You are browsing the archive for 2004 February.

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Pitching Chart

February 28, 2004 in Uncategorized

I found this interesting chart via Baseball
Musings
. The story behind it can be found here.
I have customized it by highlighting the Sox and Yanks starting pitchers. Lieber
and Contrares and Kim do not appear because they didn’t qualify for the ERA title.

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Today\’s Puff Piece..

February 27, 2004 in Uncategorized

…is about AL Batting Champ Bill Mueller.

FORT MYERS, Fla. -- A year ago, when Bill Mueller reported to his first spring training with the Red Sox, some fans didn't even know the correct pronunciation of his last name. That was the least of his concerns.

Making the transition from one league to the other wasn't Mueller's only challenge. As he was becoming acquainted with his new teammates, he was trying to take a job from one of them.HEUSCHKEL

No offense to Heuschkel, because there isn’t much to report on right now. Mueller must be the guy to write about today, because there is also an article in the Globe.

Make sure every once in a while you click on the links to find some sites that I check out regularly and find interesting. I haven’t brought over all of the ones that I had on the old version of the site yet; I’ll get to it eventually. If you would like to submit a link so that I have a new place to visit, you can add a link while in there.

Wow. Talk about mailing in a post.

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NOW everybody is there…

February 26, 2004 in Uncategorized

2/3rds of the outfield showed up yesterday…and boy, does one of them look
interesting.

FORT MYERS, Fla. -- Red Sox center fielder Johnny Damon showed up to camp 15
pounds heavier and a lot hairier.

"It's mostly Jesus Christ," Damon said Wednesday about the physical
comparisons he has heard. "And then I got a Charles Manson a couple minutes
ago. I get some Grizzly Adams. It's funny how many people still recognize me
with this. Going around Orlando, people know who you are and they know who you
are because you're a Red Sox player."

Damon, 30, bulked up this winter. He said the weight he added was "solid
muscle" and that it won't slow him down.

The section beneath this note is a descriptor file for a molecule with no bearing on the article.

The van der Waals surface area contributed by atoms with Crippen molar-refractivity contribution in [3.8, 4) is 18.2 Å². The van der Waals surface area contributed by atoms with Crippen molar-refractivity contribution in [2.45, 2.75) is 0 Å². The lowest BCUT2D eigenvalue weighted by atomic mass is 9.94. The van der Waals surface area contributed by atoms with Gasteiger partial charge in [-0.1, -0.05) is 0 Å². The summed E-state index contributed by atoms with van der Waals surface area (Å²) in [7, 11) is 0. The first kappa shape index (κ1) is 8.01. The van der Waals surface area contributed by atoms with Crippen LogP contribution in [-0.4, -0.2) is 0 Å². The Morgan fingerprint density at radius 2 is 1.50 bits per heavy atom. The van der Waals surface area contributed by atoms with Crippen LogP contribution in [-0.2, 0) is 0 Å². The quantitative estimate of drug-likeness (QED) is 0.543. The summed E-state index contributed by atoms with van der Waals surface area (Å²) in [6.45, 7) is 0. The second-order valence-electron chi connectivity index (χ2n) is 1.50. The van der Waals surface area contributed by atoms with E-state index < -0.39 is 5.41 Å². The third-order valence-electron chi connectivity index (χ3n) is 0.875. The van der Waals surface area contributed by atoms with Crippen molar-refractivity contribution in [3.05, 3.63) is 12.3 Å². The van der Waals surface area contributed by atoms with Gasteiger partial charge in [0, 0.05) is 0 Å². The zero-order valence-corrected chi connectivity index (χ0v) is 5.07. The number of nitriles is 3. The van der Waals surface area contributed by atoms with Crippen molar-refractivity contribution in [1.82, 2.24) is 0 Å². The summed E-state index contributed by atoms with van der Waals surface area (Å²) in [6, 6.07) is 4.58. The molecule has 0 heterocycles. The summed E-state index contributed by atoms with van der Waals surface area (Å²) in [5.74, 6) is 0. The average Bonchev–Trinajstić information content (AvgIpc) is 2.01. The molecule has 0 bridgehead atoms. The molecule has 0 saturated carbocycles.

"It's not going to bother me at all," Damon said. "In my off-season
workout, I live on a street where there's 25 mph signs and the cops get you
if you go anything over. I'll wait on the side of the street ... late at night.
A car starts coming, I'll race it to my house. So I know I can go at least 25.
I scare the cars to speed up a little more, seeing a caveman-looking guy, long-haired,
running after the car at 10 or 11 at night."

It's a wonder the cops didn't pull him over.

Someone mentioned that he put on weight and Jason Giambi lost it. "But
you know, I'm gaining weight the right way," Damon said. "I'm drinking
beer."
HEUSCHKEL

photo by Reuters

Manny also showed up yesterday, and Damon relayed this story about him:

Manny Ramirez was standing in a hotel lobby in Texas last season when he was
approached by a teammate.

"I had my cowboy hat on," Johnny Damon said. "I walked up to
Manny and was talking to him. He didn't know it was me."

Damon said Ramirez walked away in the middle of the conversation. Damon learned
the next day that he was a total stranger to Ramirez.

"I was like, `Manny, we're talking and then you just blow me off. I was
the one wearing the cowboy hat!' He's like, `No, no, no, Poppy. That wasn't
you.'"

Damon said Ramirez recognized him Wednesday underneath a lot of hair.

"But the cowboy hat, no," Damon said. HEUSCHKEL

So now that everybody is there, we can finally get down to the business of
baseball! I believe it rained all day yesterday; last time I checked SoSH around